Trading picks up for Dalata in second quarter as restrictions ease

But city hotels await return of international travel to fuel demand

Dermot Crowley, new chief executive of Dalata Hotels. Photograph: Damien Eagers

Dermot Crowley, new chief executive of Dalata Hotels. Photograph: Damien Eagers

 

Hotel group Dalata said trading improved in the second quarter as business opened and restrictions aimed at curbing the spread of Covid-19 were loosened, with the group expecting to be close to breaking even in the first half of the year.

The operator of the Clayton and Maldron chains said a combination of cost control and Government supports would bring it close to break-even at adjusted earnings before interest, tax, depreciation and amortisation for the first six months of 2021.

Non-essential customers were allowed to return to hotels on May 17th in England and Wales, with Northern Ireland’s hotels reopening a week later, and properties in the Republic accepting guests from June 2nd.

Dalata said occupancies were 24 per cent in Dublin during the second quarter, rising to 32 per cent for regional Ireland. In the UK, hotels were 30 per cent full.

Trading has been better than expected since reopening, Dalata said, with forward bookings continuing to improve. But while hotels in regional Ireland and the UK saw a staycation-driven bounce in demand, those in Dublin and London are dependent on the return of international travel to recover demand more substantially. In June, occupancies stood at 37 per cent in Dublin, 60 per cent in regional Ireland and 44 per cent in the UK.

The group has cash and undrawn debt facilities of €267 million, with cash flow management, improved trading and continued government supports limiting the cash outflow to €27 million since the end of December.

“Despite the continuing impact of the Covid-19 pandemic, we continue to focus on protecting what is critical to Dalata’s long-term success. Our people are enthusiastic and engaged, our balance sheet and financial position remain robust, we have maintained communications with our customers, and we have strong partnerships with the institutional landlords who are fundamental to our growth strategy,” said Dermot Crowley, chief executive designate.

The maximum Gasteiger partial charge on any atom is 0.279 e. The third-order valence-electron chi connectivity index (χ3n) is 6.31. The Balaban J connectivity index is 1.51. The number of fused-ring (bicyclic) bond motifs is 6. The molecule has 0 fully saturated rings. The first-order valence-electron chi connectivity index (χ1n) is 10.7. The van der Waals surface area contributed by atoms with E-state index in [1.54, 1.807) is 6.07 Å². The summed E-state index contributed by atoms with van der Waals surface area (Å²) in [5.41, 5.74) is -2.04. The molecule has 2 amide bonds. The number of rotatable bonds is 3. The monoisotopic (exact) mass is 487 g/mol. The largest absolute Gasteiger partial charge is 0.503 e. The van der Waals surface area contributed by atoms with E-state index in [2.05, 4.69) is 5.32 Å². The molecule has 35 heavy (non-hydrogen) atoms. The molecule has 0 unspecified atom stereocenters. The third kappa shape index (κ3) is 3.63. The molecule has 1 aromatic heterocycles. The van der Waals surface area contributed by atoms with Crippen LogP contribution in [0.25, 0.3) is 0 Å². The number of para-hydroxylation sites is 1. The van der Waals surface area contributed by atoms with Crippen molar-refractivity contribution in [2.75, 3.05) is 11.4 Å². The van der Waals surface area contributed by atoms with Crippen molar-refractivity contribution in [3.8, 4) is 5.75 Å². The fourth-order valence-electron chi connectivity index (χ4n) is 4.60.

Uncertainty

“Covid-19 continues to have a very significant impact on the hospitality industry. I remain encouraged by the pace of the vaccine rollout in both the UK and Ireland but am also aware of the threats posed by the uncertainty surrounding the potential impact of the Delta variant. In Ireland, international travel for non-essential reasons is currently expected to resume from July 19th. I look forward to welcoming international guests back to our hotels in the not-too-distant future.”

The group is set to open its first hotel in Glasgow in August, with a further six planned for Bristol, Manchester, Glasgow and Dublin between November this year and May next year. The planned Maldron hotel for Birmingham will not proceed, due to difficulties in relation to the site.

“I am confident that with our proven track record, well-invested portfolio, strong balance sheet and team of talented people, we will continue to drive long-term success for all of our stakeholders,” Mr Crowley said.